Insights from the Monster 2014 Employed/Passive Seekers Workforce Talent – Job Seeker Survey

JobSeeker-Satisfaction

Monster just published a new insights piece. This job seeker survey focuses on how job seekers view the current job market, their job satisfaction, and what will motivate their career decisions.

 

The top 1/3 of respondents were made up of: Information Technology/Internet Management (general), Clerical/Administrative, Management (executive level), and Healthcare professionals. The career level was 5% Executives, 33% Management, 50% professional, and 12% Entry. The majority had either a bachelor’s or a master’s degree.

 

How the Monster surveyees view the current job market:

 

Approximately half are employed, and half are feeling good about their job security. Interestingly 90% plan to explore new opportunities as the job market improves. Two-thirds (67%) feel the current economy has hurt their career plans.

 

Only half of respondents reported trusting company leaders to make good decisions, and only one-third believe their company is making the right workforce investments.

 

More people report being dissatisfied with their current employment (38%), slightly less are satisfied (35%), and almost one-third are somewhere between with 27% reporting “neutral”.

 

More than half of surveyees report being inspired to do their best work, and two-thirds are proud to work for their employer. Half of respondents enjoy going to work every day and the approximately the same number feel their efforts at work are recognized and valued.

What contributes to job satisfaction?

 

Those factors that add up to employee satisfaction are work safety, co-workers, job location, flexible work schedule, and appreciation of supervisors/management. Paid time-off and enjoyment of work ranked next, followed by job security, and organizational mission.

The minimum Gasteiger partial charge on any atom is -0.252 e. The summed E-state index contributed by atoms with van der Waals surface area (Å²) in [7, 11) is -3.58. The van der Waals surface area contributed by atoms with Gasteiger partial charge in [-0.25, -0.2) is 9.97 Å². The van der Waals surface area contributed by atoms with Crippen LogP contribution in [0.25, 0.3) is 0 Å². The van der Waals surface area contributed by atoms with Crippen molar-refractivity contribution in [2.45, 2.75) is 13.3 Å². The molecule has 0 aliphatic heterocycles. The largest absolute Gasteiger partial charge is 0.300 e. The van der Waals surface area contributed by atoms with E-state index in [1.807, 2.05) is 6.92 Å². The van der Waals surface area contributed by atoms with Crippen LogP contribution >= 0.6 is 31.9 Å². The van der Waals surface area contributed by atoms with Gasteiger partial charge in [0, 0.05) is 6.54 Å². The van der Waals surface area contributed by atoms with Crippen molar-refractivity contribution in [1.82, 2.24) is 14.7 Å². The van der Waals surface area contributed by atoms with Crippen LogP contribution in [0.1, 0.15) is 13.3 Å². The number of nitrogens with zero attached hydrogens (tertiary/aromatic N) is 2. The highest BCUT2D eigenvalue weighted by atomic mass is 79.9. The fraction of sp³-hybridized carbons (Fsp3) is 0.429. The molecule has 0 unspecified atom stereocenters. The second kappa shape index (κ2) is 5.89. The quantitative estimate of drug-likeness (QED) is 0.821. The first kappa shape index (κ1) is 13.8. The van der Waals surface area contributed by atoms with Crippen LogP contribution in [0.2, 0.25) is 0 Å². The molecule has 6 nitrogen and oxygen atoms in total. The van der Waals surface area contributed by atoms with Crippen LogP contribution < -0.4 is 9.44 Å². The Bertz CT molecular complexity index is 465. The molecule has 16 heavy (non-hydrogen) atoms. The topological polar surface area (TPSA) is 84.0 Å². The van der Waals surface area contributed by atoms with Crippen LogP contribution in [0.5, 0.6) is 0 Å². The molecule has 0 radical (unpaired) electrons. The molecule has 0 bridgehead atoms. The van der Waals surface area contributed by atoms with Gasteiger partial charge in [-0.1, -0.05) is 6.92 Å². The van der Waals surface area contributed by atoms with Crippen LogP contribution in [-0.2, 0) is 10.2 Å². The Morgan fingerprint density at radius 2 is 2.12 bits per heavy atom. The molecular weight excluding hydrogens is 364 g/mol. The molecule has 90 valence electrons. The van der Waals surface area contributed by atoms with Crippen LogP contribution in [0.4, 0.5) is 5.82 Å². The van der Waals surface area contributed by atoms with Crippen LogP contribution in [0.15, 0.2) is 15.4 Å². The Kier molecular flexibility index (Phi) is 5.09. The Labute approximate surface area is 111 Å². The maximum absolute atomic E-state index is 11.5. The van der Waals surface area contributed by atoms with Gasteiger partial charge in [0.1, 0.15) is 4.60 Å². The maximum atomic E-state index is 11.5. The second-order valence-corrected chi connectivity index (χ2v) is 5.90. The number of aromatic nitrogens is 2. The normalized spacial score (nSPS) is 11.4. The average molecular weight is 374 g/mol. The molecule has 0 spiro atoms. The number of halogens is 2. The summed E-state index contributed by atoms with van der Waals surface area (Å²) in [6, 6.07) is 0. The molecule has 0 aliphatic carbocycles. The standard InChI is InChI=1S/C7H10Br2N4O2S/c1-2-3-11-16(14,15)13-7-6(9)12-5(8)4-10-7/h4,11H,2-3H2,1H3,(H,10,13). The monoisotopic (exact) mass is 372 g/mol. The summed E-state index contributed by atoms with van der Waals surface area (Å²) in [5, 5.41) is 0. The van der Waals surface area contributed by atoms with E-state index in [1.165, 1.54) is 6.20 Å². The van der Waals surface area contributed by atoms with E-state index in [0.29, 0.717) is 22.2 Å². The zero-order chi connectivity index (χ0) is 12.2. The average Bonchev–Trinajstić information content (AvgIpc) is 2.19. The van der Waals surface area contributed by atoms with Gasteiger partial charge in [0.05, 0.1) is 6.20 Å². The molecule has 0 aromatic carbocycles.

Surveyees reported that the things they liked the best at their current employment included their boss or co-workers, the job flexibility, the salary or bonuses, the use of their skills on the job, and the job location (including work from home opportunities). Fortunately most folks reported confidence in their employer’s future.

 

What motivates these employees to go elsewhere?

 

Only half of respondents feel like their efforts at work are recognized and valued. And nearly one-third of jobs seekers are feeling burnt out at a lot of the time.

 

Employed job seekers are on the whole open to new job possibilities. And while more than half are actively searching for new career opportunities, nearly another quarter browse for new opportunities occasionally.

 

Appreciation of boss or colleagues ranks the top five things people report liking least at their current employer. Other factors they don’t like include the career advancement opportunities, the corporate culture, the leadership/management, and the salary, or bonuses.

 

The primary motivators are the desire for a better fit of employment with the employee’s skills, experience and aspirations (38%). The same number desire better compensation.

 

What’s the moral of the story?

 

Recruiting new talent is a long, expensive process. Companies can get a much higher rate of return on looking at employee satisfaction and taking steps to increase it. Creating a corporate culture that builds teams and unites people will go a long way to creating a positive working relationships between colleagues and management. Effective management communication can go a long way such that employees share the vision and have confidence in the company’s future as well as feel opportunities for their own career advancement. Ensuring that compensation packages are competitive is a great way to retain good talent, if you underpay your employees, you’ll pay it out in lost revenue and down time while you are trying to replace the turnover.

 

Reference:

Read the Monster 2014 Employed/Passive Seekers Workforce Talent – Job Seeker Survey

 

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